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Meet the New CGCW

 

For thirty-five years, Connoisseurs’ Guide has been the authoritative voice of the California wine consumer. With readers in all fifty states and twenty foreign countries, the Guide is valued by wine lovers everywhere for its honesty and for it strong adherence to the principles of transparency, unbiased, hard-hitting opinions. Now, it is becoming the California winelover’s most powerful online voice as well. And, our new features provide an unmatched array of advice and information for aficionados of every stripe.

 

Our monthly newsletter, noted for its accuracy, independence and thoroughness by both the Los Angeles Times and the San Francisco Chronicle remains the focus of our activities. Connoisseurs’ Guide reviews thousands of California and West Coast wines in peer-to-peer blind tastings. Our guest panelists are all industry professionals including other wine writers, sommeliers, retailers and distributors. Almost all other wine reviews are the result of “single palate” tastings and do not match the depth of knowledge and powerful analytical talents brought together at our table.

 

We buy a high percentage of the wines we taste, and while we accept samples, we do not limit ourselves to reviews of wines submitted. And we never engage in the highly questionable tactic of tasting wines at the winery with the labels showing. Many limited production wineries insist on that bias-inducing scenario. We politely tell them that we do not do it. As the result, we may miss out on some limited production wines, but we do not compromise on our guarantee to you of complete independence and total objectivity.

 

The new CGCW uses the Internet to bring its readers and fans a series of new features including wine country restaurant recommendations, book reviews, touring advice, wine and food pairings that work because we have perfected them over years of serving meals at the end of our blind tastings. And, our unprecedented REPORT CARDS, issued every Thursday, will tell you which wineries and writers have got it right and which have got it wrong. Subscribers to CGCW will receive the REPORT CARD by email on Wednesdays as well as advance notice of the daily extras that will appear in the Connoisseurs’ Blog for the coming week.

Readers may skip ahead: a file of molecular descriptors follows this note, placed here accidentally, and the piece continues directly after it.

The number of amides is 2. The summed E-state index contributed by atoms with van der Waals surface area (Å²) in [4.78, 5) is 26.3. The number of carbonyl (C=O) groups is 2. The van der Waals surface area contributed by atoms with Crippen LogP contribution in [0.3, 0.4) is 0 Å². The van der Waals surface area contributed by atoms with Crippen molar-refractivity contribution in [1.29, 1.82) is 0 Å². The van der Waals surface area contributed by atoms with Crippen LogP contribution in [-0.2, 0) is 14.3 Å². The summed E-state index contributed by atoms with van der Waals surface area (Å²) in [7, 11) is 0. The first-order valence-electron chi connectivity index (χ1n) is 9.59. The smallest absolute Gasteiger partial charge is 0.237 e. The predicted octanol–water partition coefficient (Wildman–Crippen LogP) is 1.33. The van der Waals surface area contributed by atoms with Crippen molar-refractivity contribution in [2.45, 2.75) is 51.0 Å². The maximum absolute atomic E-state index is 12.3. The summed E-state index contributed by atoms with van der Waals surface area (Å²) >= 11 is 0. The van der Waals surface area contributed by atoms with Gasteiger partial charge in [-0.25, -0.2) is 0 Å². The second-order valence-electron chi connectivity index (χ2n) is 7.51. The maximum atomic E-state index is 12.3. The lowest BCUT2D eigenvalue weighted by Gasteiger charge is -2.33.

Subscribers also receive discount purchases of our best-selling book, The Connoisseurs’ Guidebook to California Wines and Wineries, published by the University of California Press. Newly minted and up-to-date, this handy tome is part atlas, part encyclopedia and part tour guide, and its introductions to the leading California wines and wineries is fast becoming must reading for everyone who enjoys California wine.

 

 

To learn more about Connoisseurs Guide, TAKE THE TOUR and be sure to VIEW A SAMPLE ISSUE.

 

Inside the Current Issue

In most Cabernet issues, the pages are brimming with wines reaching out to our pocketbooks because they are so good we just have to have them. Such is not exactly the case here. After all, we are dealing mostly with the wines of 2011 and the vintage is now well-known for what it has not delivered. The late-arriving 2010s are, for the most part, the leftovers and left behinds, and if that is a bit of an exaggeration, so too are the reports of disaster in 2011. For sure, the rate of success is not as high as in better vintages, but there are many, many fine wines, and we went in search of answers as to why. The full Cabernet essay speaks to reasons why there are some quite exceptional wines from what is admittedly a less than stellar vintage.

There are times when we are tempted to pigeon-hole Sauvignon Blanc as a niche grape sort of like Gewurztraminer and Petite Sirah. But, it is more than that, and its status as the number two white in California continues without letup. Being number two is OK in our books.

This grape of the two names seems never to excite. It just earns its way be making pleasant, easy-to-like wines at reasonable prices. A Mercedes it is not, but then, neither is a Prius, and both have their places.

Turn your attention here for GOOD VALUE recommendations in Chardonnay, Syrah and Rosé. Yes, Rosé! Because a well-chilled, well-fruited pink wine will be just what the doctor ordered during the dog days of summer sipping.